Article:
CONTENTS:- 1. Ancient Codes; 2. Legal Fictions; 3. Law of Nature and Equity; 4. The Modern History of the Law of nature' Primitive Society and Ancient Law; 5. The Early History of testamentary Succession; 6. Ancient and Modern Ideas respecting Wills and Successions; 7. The early History of Property; 8. The early History of Contact; 9. The Early History delict and crime.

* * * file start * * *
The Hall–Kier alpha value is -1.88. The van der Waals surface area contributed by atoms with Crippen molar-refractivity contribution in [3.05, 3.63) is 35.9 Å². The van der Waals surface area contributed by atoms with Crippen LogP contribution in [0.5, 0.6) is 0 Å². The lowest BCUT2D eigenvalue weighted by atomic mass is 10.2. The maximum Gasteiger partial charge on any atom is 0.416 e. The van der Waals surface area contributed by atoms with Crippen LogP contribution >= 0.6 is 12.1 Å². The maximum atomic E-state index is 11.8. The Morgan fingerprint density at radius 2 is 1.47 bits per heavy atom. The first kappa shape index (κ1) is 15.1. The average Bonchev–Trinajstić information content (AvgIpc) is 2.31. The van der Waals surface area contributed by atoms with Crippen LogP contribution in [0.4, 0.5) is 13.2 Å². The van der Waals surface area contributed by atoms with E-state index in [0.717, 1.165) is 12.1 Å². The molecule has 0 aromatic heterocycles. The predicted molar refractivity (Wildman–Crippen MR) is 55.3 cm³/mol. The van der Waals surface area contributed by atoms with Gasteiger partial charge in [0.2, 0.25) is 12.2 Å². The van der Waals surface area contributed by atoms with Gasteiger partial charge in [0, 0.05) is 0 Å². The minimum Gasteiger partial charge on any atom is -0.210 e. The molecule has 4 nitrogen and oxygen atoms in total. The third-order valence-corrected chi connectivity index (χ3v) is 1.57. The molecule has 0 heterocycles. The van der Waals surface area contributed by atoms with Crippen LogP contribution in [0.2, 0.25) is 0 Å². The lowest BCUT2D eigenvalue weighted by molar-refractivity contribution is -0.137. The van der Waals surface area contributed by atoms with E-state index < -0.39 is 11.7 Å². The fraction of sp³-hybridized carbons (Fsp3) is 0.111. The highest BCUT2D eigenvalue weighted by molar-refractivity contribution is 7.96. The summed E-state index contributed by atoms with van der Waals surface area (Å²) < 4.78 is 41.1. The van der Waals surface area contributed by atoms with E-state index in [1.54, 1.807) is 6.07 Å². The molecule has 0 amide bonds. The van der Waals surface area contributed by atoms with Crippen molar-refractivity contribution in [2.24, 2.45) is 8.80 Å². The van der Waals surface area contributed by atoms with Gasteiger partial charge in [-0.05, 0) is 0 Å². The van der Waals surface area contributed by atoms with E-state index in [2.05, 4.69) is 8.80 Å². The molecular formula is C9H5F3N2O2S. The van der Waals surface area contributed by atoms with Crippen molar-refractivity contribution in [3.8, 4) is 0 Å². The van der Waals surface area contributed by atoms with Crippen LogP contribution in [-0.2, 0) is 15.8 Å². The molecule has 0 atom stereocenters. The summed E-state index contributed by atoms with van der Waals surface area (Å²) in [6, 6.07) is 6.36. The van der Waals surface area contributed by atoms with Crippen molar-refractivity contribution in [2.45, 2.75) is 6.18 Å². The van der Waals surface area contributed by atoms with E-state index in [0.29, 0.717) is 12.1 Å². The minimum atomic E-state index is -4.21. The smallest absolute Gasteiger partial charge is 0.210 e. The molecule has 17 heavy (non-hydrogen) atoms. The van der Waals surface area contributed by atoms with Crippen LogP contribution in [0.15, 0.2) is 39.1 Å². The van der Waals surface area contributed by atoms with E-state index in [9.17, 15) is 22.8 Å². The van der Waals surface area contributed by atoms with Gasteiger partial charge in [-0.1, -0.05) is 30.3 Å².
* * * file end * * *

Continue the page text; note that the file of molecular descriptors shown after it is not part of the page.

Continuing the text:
The chief object of this book is to indicate some of the earliest ideas of mankind, as they are reflected in Ancient law, and to point out the relation of those ideas to modern thought. Much of the inquiry attempted could not have been prosecured with the slightest hope of a useful result if there had not existed a body of law, like that of the Romans, bearing in its earlier portion the traces of the most remote antiquity and supplying from its later rules the staple of the civil institutions by which modern society of the civil institutions by which modern society is even now controlled. The necessity of taking the Roman law as a typical system, has compelled the Author to draw from it what may appear a disproportionate number of his illustrations; but it has not been intention to write a treatise on Roman jurisprudence, and he has much as possible avoided all discussion which might give that appearance to his work. The space allotted in the Third and Fourth Chapters to certain philosophical theories of the Roman Jurisconsults appropriated to them for two reasons. In the first place, those theories appear to the Author to have had a much wider and more permanent influence on the thought and action of the world than is usually supposed. Secondly, they are believed to be the ultimate source of most of the views which have been prevalent, till quite recently, on the subjects treated of in this volume. It was i9mposiicule for the Author to proceeds far with his undertaking, without stating his opinion on the origin, meaning, and value of those speculations.